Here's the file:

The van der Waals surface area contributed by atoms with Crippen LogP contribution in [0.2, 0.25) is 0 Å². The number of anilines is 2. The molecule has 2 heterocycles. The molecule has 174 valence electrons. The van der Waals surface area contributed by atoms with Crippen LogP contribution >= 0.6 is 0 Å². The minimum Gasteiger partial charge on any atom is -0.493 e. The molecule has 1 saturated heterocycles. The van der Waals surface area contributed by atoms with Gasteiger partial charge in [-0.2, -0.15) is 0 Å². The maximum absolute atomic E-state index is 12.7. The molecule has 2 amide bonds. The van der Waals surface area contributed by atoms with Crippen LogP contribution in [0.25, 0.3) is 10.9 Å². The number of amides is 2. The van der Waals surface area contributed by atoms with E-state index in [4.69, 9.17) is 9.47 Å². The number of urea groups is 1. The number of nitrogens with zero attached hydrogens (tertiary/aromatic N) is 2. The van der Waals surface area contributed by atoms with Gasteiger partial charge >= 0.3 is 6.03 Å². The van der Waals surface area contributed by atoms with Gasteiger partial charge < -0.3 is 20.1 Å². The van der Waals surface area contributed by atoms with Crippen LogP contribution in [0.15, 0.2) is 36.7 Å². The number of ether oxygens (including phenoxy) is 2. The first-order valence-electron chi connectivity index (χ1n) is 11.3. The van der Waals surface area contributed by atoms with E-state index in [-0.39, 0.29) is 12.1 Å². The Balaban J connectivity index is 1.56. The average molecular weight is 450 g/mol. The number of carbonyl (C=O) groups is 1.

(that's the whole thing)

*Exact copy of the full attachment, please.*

The van der Waals surface area contributed by atoms with Crippen LogP contribution in [0.2, 0.25) is 0 Å². The number of anilines is 2. The molecule has 2 heterocycles. The molecule has 174 valence electrons. The van der Waals surface area contributed by atoms with Crippen LogP contribution >= 0.6 is 0 Å². The minimum Gasteiger partial charge on any atom is -0.493 e. The molecule has 1 saturated heterocycles. The van der Waals surface area contributed by atoms with Gasteiger partial charge in [-0.2, -0.15) is 0 Å². The maximum absolute atomic E-state index is 12.7. The molecule has 2 amide bonds. The van der Waals surface area contributed by atoms with Crippen LogP contribution in [0.25, 0.3) is 10.9 Å². The number of amides is 2. The van der Waals surface area contributed by atoms with E-state index in [4.69, 9.17) is 9.47 Å². The number of urea groups is 1. The number of nitrogens with zero attached hydrogens (tertiary/aromatic N) is 2. The van der Waals surface area contributed by atoms with Gasteiger partial charge >= 0.3 is 6.03 Å². The van der Waals surface area contributed by atoms with Gasteiger partial charge < -0.3 is 20.1 Å². The van der Waals surface area contributed by atoms with Crippen LogP contribution in [0.15, 0.2) is 36.7 Å². The number of ether oxygens (including phenoxy) is 2. The first-order valence-electron chi connectivity index (χ1n) is 11.3. The van der Waals surface area contributed by atoms with E-state index in [-0.39, 0.29) is 12.1 Å². The Balaban J connectivity index is 1.56. The average molecular weight is 450 g/mol. The number of carbonyl (C=O) groups is 1.